Posted by Michael Andersen (Contributor) on September 24th, 2014 at 4:23 pm
Project manager Rich Newlands said in an interview Wednesday that the city installed the diverter as part of its Williams Avenue traffic safety project after months of pressure from the local neighborhood association.
“Our initial stance was, ‘Well, we would like to build Williams and monitor the situation and approach the issue of whether diversion was needed based on that,'” Newlands explained. “We just continued to hear strong opposition to that approach. … The Eliot Neighborhood Association in particular, that was their strong position on the issue. They convinced us to put it in in advance.”
The diagonal diverter, whose cost Newlands put at a very rough estimate of maybe $5,000, isn’t far from the diagonal one at NE Tillamook and 16th. It’s paid for out of the $1.5 million state grant that is making the Williams-Rodney project possible.
The Rodney decision is notable in part because the city has resisted requests to install diverters as part of similar projects like the northern stretch of the 20s Bikeway or the Division Street road diet.
In the case of the temporary Rodney diverter, Newlands said the city “did not, I think, have a full conversation with the affected property owners.”
“I’ve received quite a few phone calls in the past week,” he said. “Those who live near the diverter are very concerned about local access impacts. … Otherwise, I’ve heard folks who live further down on Rodney that it has reduced volumes on Rodney.”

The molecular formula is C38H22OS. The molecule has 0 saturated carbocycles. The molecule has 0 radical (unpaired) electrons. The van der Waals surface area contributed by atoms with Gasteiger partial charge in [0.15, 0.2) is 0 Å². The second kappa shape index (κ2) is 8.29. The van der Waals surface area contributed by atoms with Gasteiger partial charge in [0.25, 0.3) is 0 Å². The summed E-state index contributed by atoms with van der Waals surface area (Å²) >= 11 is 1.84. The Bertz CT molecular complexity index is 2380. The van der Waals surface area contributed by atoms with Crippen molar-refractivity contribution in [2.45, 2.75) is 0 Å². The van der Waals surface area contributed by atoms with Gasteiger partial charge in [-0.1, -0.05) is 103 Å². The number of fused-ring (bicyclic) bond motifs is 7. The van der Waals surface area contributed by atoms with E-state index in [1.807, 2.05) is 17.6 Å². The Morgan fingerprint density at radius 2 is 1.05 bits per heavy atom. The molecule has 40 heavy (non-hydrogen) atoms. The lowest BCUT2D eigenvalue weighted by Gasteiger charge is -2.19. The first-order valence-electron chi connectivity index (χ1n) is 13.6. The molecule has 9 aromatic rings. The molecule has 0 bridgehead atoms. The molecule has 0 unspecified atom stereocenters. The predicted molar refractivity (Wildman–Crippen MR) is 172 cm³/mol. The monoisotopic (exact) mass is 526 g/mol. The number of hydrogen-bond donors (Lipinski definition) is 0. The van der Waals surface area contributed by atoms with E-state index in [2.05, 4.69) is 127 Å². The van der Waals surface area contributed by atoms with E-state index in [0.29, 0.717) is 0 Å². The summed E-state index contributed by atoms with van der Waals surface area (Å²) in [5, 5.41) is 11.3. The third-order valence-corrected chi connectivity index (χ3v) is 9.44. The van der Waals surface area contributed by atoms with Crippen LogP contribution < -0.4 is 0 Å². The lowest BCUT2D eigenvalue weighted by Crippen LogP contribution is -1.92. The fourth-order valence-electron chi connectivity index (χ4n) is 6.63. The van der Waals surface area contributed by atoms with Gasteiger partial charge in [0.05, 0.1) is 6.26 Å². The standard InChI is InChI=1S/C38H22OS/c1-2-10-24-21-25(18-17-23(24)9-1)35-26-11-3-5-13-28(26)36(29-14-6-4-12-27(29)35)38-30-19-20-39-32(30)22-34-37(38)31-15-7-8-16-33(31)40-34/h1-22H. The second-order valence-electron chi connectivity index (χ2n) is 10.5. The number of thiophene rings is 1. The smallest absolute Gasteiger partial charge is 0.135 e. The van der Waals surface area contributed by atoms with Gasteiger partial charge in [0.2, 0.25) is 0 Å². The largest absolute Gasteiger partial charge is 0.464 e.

Here are a couple other shots of the diverter in context, from reader Steve B (you have to look closely in the first photo to see the paved bumps beneath the construction A-frames, which were temporarily used to call attention to the diverter):
Newlands said people who live immediately around the diverter are being “patient” in large part because they’ve been assured it’s only a test.
Speed bumps have been installed on the future greenway on Rodney, but it has yet to see signage changes such as crossing improvements, flipped stop signs or wayfinding signs. Newlands said those might be installed by late spring 2015.
There’s no timeline for removing the diverter, and no specific criteria for the success or failure of the diverter. Newlands said the next formal conversation about it will probably come in January.
“It’ll just be shaped by the data we collect and the reactions we get from future public involvement,” Newlands said.
On that note, anyone can register their own position about the diverter by getting in touch with Newlands: email@example.com or 503-823-7780.
Michael Andersen was news editor of BikePortland.org from 2013 to 2016 and still pops up occasionally.